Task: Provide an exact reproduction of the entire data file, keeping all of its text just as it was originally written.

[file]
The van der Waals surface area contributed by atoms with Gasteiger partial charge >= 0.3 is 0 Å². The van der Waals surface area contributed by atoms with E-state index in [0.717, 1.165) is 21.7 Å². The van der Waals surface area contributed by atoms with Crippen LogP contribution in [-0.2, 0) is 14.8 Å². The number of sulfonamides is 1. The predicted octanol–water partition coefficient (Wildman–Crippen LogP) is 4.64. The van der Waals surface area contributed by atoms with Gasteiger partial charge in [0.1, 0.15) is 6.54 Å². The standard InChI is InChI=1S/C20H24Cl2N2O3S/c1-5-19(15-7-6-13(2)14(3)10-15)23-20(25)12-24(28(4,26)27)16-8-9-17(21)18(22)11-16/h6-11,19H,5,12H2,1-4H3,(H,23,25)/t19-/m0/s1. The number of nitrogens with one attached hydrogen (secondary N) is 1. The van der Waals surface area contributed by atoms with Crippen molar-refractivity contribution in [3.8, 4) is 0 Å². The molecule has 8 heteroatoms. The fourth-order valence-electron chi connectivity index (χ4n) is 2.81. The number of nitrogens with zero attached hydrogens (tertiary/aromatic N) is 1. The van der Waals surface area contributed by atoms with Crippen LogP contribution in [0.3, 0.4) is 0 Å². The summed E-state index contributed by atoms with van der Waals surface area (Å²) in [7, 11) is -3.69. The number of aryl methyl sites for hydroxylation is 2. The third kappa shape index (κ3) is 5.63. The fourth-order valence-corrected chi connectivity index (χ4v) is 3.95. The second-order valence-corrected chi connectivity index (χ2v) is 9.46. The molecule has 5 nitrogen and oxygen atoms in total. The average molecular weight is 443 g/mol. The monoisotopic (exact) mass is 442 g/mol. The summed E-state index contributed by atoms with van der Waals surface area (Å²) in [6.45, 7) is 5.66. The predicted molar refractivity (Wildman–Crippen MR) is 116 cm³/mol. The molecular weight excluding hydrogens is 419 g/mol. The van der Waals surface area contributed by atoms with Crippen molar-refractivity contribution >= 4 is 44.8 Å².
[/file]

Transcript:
The van der Waals surface area contributed by atoms with Gasteiger partial charge >= 0.3 is 0 Å². The van der Waals surface area contributed by atoms with E-state index in [0.717, 1.165) is 21.7 Å². The van der Waals surface area contributed by atoms with Crippen LogP contribution in [-0.2, 0) is 14.8 Å². The number of sulfonamides is 1. The predicted octanol–water partition coefficient (Wildman–Crippen LogP) is 4.64. The van der Waals surface area contributed by atoms with Gasteiger partial charge in [0.1, 0.15) is 6.54 Å². The standard InChI is InChI=1S/C20H24Cl2N2O3S/c1-5-19(15-7-6-13(2)14(3)10-15)23-20(25)12-24(28(4,26)27)16-8-9-17(21)18(22)11-16/h6-11,19H,5,12H2,1-4H3,(H,23,25)/t19-/m0/s1. The number of nitrogens with one attached hydrogen (secondary N) is 1. The van der Waals surface area contributed by atoms with Crippen molar-refractivity contribution in [3.8, 4) is 0 Å². The molecule has 8 heteroatoms. The fourth-order valence-electron chi connectivity index (χ4n) is 2.81. The number of nitrogens with zero attached hydrogens (tertiary/aromatic N) is 1. The van der Waals surface area contributed by atoms with Crippen LogP contribution in [0.3, 0.4) is 0 Å². The summed E-state index contributed by atoms with van der Waals surface area (Å²) in [7, 11) is -3.69. The number of aryl methyl sites for hydroxylation is 2. The third kappa shape index (κ3) is 5.63. The fourth-order valence-corrected chi connectivity index (χ4v) is 3.95. The second-order valence-corrected chi connectivity index (χ2v) is 9.46. The molecule has 5 nitrogen and oxygen atoms in total. The average molecular weight is 443 g/mol. The monoisotopic (exact) mass is 442 g/mol. The summed E-state index contributed by atoms with van der Waals surface area (Å²) in [6.45, 7) is 5.66. The predicted molar refractivity (Wildman–Crippen MR) is 116 cm³/mol. The molecular weight excluding hydrogens is 419 g/mol. The van der Waals surface area contributed by atoms with Crippen molar-refractivity contribution >= 4 is 44.8 Å².